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Posts tagged with Australia

Humpback whales celebrate their own “Olympics” on the opposite side of the world

BBC Photographs

BBC Photographs by Lawrence Morgan

Humpback Whales Glide Past Sydney, Australia

Let us not forget the animals. While the Olympics celebrate human striving towards the top at its very best, animals are sometimes forgotten. Yet right now, in the harbor of Sydney, there is an amazing show taking place. Thousands of whales cross Australia's east coast as they partake in a 10,000 km migration from Antartica to their tropical breeding grounds.

The whales can be seen from the city's beaches, cliffs and boats. This is an extraordinary view to see.

Will Ford, who is director of Whale Watching Sydney, states that their trek was delayed this year by the El Nino weather pattern. He states that "they start down in the Great Southern Ocean around Antartica, which is where their feeding grounds are in summer time, and over two or three months they will swim all the way from that area to the tropics.That is almost a quarter of the earth's circumference."

"The amazing thing is most of the whales won't eat on that whole migration, so they are doing it all basically on an empty stomach," states Ford.

Look at these wonderful pictures taken this week of the whales' migration in Sydney:

http://www.bbc.co.uk/news/magazine-19179554

I have included a web site which gives more information on how whales live in the water:

http://science.howstuffworks.com/environmental/life/zoology/marine-life/whale.htm

Additionally, the following site gives examples of how humpback whales change their songs from year to year.

http://www.wired.com/wiredscience/2011/04/humpback-whale-song-2/

Don't forget to play the sound files - they give wonderful examples of the beauty of whales singing.

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Google Earth - A boy finds his mother after 25 years, and basketball from West Africa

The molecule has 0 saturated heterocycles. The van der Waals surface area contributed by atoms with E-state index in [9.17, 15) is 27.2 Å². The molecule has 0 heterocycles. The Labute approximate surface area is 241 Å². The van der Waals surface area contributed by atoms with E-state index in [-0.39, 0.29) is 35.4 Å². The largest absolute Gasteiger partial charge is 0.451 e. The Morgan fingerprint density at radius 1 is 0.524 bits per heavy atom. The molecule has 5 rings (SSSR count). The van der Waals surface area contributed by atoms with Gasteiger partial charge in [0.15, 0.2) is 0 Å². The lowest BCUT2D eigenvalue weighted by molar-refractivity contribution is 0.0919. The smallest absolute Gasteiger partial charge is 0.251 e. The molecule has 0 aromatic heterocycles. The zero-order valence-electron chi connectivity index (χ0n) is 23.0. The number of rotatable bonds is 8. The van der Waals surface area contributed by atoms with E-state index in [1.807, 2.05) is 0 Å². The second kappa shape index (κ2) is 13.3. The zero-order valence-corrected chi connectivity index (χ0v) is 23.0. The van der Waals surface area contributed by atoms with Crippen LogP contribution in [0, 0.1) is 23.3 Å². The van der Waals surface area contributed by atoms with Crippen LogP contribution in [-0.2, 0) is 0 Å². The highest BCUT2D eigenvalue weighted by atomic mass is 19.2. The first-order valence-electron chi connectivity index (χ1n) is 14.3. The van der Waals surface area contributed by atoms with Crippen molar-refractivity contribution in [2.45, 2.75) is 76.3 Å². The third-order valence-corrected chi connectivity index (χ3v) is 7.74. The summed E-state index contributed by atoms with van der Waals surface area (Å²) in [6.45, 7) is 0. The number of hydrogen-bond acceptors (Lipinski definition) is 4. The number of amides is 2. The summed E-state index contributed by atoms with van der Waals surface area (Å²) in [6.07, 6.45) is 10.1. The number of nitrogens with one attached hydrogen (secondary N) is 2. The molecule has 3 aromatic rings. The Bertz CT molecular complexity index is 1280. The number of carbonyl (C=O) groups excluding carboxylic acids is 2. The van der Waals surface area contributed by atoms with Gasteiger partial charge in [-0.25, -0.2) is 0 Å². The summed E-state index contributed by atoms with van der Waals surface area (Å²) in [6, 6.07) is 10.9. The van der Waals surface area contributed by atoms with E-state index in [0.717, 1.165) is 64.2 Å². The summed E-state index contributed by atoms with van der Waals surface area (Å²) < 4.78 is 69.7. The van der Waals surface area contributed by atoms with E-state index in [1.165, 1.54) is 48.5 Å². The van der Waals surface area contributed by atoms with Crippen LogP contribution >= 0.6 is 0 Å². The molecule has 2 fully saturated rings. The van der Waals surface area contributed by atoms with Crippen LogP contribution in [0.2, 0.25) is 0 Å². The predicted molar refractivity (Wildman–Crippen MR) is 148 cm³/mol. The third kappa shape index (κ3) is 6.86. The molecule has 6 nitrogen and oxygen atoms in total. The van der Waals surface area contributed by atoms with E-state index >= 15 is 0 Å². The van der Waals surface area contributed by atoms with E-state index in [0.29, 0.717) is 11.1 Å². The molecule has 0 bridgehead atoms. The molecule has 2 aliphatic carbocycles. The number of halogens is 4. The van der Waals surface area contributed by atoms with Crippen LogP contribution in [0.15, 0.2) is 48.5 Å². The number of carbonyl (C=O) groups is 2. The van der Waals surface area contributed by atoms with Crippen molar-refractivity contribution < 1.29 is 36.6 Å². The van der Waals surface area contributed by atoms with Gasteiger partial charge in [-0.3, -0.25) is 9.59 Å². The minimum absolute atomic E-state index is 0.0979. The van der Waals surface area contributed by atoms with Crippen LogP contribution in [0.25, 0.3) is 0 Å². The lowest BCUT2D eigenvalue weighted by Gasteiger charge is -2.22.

A Journey to The Gambia, and then India and Tasmania

Like many people, I have been following and using Google Earth for several years with some amazing results.

For example, I have been able to pinpoint the spot in The Gambia, Africa, where the person I am working with on projects in West Africa lives (Ebrahima Mbowe). Several years ago, I would never have even thought of any way to do that.

It's been fun to follow the entire coast of the Gambian River as it goes inland.

Soccer is the big game in Africa, but there are basketball teams as well in various parts of the continent.

We will soon be doing our first post on African basketball teams of The Gambia, and some of the players. I can't think of a better source than to have it on the Lawrence-Journal World. Lawrence is a basketball town, one of the finest in the country. It will be fun to have some of the good African players of basketball on this blog, hopefully with pictures and the events of their lives, which are quite different from the lives of American players.

And Google Earth will make it possible to see where they live and have grown up in Africa.

And a journey to India and Tasmania

But there is another fascinating article which came out this morning;

http://www.bbc.co.uk/news/magazine-17693816

Google Earth has helped a boy find his mother from his new home in Tasmania after 25 years.

One you read this article I think you will be astonished. Just as I've been able to use Google Earth for The Gambia--getting to the intersection of the road from Serrekunda to Banjul--this young person made great use of Google Earth to find his home town Khandwa, close to Calcutta. It is a heartbreaking story but it has a very good ending.

From the Sydney, Australia, Morning Herald:

http://www.smh.com.au/world/little-boy-lost-a-25year-odyssey-20120323-1vp65.html

I wonder if other readers have made similar journeys on Google Earth, and what they have experienced. Please include your comments.

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